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Reservations giving rise to inter-castes and intra-castes rivalries

“He has a right to criticize, who has a heart to help.”   Abraham Lincoln

Introduction – Anybody has a right to criticize the the original social caste system, who has the capability to help or improve the system. Bringing caste into political arena via Reservation policy has done a great damage to the Indian society. It has increased tremendously inter-castes and intra-caste rivalries. Classification of society into Upper Castes/Caste Hindus, Scheduled Castes, Scheduled Tribes, Other Backward Castes and Minorities for political purpose/reservations has done a harm to the whole of Indian society. Such a development created social disorder. It has also made the task of governance difficult. It has also made it almost difficult for real and sustainable development of all poor and deprived persons. In the opinion of MSS Pandian, an academic with Madras Institute of Development Studies, the current inter caste rivalries are part of a series of periodic revolt, whose prime object is self assertion.

About Caste – Each caste is a conglomeration of sub-castes and sub-sub-castes. Indian society has officially been classified into Caste Hindus, Backwards, SCs, STs and minorities for purposes of Reservations and other preferential measures. Different castes bearing the same caste tag i.e. SC, ST, OBC etc  have joined hands superficially in political arena to become a powerful pressure ground. With the increase in their numerical strength though only on periphery under the banner of SC or Backwards, they have become more vocal, and are forcing the government to accept their sectional demands.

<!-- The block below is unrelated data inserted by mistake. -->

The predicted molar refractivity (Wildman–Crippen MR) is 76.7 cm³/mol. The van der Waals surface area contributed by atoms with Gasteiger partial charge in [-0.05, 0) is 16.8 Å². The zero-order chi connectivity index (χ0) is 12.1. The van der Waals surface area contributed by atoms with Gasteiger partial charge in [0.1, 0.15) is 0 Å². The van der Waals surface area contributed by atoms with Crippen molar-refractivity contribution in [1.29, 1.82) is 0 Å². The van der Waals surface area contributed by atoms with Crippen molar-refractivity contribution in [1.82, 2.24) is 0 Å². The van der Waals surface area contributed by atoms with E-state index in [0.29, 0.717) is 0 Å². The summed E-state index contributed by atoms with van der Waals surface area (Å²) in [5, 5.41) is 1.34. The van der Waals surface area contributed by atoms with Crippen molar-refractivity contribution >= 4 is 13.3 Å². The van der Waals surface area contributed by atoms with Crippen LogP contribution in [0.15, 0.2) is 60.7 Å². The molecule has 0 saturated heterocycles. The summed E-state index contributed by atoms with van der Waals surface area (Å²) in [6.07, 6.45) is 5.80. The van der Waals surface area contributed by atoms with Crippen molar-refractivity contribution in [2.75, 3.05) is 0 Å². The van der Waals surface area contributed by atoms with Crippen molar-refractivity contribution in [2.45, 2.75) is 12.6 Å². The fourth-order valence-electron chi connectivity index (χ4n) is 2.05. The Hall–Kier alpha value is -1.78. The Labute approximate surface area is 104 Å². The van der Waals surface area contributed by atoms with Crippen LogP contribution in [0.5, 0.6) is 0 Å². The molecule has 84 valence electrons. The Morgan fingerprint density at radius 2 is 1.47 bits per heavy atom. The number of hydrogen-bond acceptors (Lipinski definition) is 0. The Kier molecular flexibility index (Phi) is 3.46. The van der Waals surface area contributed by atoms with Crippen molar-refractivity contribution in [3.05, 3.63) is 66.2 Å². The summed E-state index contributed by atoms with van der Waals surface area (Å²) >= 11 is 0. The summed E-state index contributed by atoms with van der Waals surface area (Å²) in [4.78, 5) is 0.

Unity of different groups an illusion – But the unity of backward castes on surface under the label of Dalitsor “OBC” is an illusion created by vested interests. The term Schedule caste”, nor OBC nor Dalit makes them a homogenous class. None of them has ever forgotten their separate identities. This has increased the in-fights between different categories and between different groups in each category.

At present, forward castes doubt that they are being treated as second rate citizens in their own country, because they are scattered, while other categories are united, well organised and have the advantage of their numerical strength. In such an atmosphere, it is easy for the state authorities to withdraw opportunities from upper castes and bestow it on Backward castes; not necessarily a real disadvantaged group.

How practice of reservation started? – The Reservation policy initially originated and was practiced in the provinces of India. Informally, the Reservation for Backward Classes began in 1874 in the province of Mysore and gradually spread over other provinces as well.

During the late Nineteenth and the beginning of the Twentieth Century, during the British rule, the idea of Communal Representation entered into the minds British rulers. Quotas were fixed for first backward classes and minorities (Muslims and Anglo-Indians) in Government services/Civil Services, educational institutions and electoral politics.. However, British gave importance to communal representation along with merit in the matter of recruitment in Provincial Civil Services.